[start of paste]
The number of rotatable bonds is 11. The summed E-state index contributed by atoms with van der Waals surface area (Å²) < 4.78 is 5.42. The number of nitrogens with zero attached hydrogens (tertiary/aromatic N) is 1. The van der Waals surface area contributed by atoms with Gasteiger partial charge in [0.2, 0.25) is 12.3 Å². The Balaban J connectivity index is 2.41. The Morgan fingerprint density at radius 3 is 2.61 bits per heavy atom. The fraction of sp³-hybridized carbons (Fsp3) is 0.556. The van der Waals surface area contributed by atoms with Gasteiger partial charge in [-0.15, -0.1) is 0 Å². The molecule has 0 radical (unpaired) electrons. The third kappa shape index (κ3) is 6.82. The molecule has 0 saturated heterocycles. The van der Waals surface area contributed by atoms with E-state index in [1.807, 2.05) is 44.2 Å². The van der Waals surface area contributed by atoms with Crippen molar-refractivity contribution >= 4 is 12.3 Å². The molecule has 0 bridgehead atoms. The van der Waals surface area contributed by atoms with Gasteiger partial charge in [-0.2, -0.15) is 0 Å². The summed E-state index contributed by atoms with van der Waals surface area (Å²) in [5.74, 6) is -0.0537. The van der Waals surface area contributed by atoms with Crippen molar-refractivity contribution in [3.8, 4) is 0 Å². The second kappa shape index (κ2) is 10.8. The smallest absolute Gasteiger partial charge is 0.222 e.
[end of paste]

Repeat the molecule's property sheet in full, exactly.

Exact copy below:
The number of rotatable bonds is 11. The summed E-state index contributed by atoms with van der Waals surface area (Å²) < 4.78 is 5.42. The number of nitrogens with zero attached hydrogens (tertiary/aromatic N) is 1. The van der Waals surface area contributed by atoms with Gasteiger partial charge in [0.2, 0.25) is 12.3 Å². The Balaban J connectivity index is 2.41. The Morgan fingerprint density at radius 3 is 2.61 bits per heavy atom. The fraction of sp³-hybridized carbons (Fsp3) is 0.556. The van der Waals surface area contributed by atoms with Gasteiger partial charge in [-0.15, -0.1) is 0 Å². The molecule has 0 radical (unpaired) electrons. The third kappa shape index (κ3) is 6.82. The molecule has 0 saturated heterocycles. The van der Waals surface area contributed by atoms with E-state index in [1.807, 2.05) is 44.2 Å². The van der Waals surface area contributed by atoms with Crippen molar-refractivity contribution >= 4 is 12.3 Å². The molecule has 0 bridgehead atoms. The van der Waals surface area contributed by atoms with Gasteiger partial charge in [-0.2, -0.15) is 0 Å². The summed E-state index contributed by atoms with van der Waals surface area (Å²) in [5.74, 6) is -0.0537. The van der Waals surface area contributed by atoms with Crippen molar-refractivity contribution in [3.8, 4) is 0 Å². The second kappa shape index (κ2) is 10.8. The smallest absolute Gasteiger partial charge is 0.222 e.